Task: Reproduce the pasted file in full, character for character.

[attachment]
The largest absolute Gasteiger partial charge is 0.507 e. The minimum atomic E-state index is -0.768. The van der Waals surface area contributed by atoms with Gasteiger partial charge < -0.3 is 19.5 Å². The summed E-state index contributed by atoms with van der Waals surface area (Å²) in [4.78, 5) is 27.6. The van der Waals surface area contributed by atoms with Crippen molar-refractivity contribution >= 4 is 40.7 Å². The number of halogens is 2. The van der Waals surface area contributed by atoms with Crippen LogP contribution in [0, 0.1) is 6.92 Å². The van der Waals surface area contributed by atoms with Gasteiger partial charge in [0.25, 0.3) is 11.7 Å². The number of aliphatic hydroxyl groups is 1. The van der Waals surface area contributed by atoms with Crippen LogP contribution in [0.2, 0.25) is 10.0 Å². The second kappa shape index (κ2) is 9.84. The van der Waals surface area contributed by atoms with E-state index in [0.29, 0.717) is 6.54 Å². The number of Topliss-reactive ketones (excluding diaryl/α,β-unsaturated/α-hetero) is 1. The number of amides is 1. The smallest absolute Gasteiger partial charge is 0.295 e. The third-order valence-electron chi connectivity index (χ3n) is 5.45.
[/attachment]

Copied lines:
The largest absolute Gasteiger partial charge is 0.507 e. The minimum atomic E-state index is -0.768. The van der Waals surface area contributed by atoms with Gasteiger partial charge < -0.3 is 19.5 Å². The summed E-state index contributed by atoms with van der Waals surface area (Å²) in [4.78, 5) is 27.6. The van der Waals surface area contributed by atoms with Crippen molar-refractivity contribution >= 4 is 40.7 Å². The number of halogens is 2. The van der Waals surface area contributed by atoms with Crippen LogP contribution in [0, 0.1) is 6.92 Å². The van der Waals surface area contributed by atoms with Gasteiger partial charge in [0.25, 0.3) is 11.7 Å². The number of aliphatic hydroxyl groups is 1. The van der Waals surface area contributed by atoms with Crippen LogP contribution in [0.2, 0.25) is 10.0 Å². The second kappa shape index (κ2) is 9.84. The van der Waals surface area contributed by atoms with E-state index in [0.29, 0.717) is 6.54 Å². The number of Topliss-reactive ketones (excluding diaryl/α,β-unsaturated/α-hetero) is 1. The number of amides is 1. The smallest absolute Gasteiger partial charge is 0.295 e. The third-order valence-electron chi connectivity index (χ3n) is 5.45.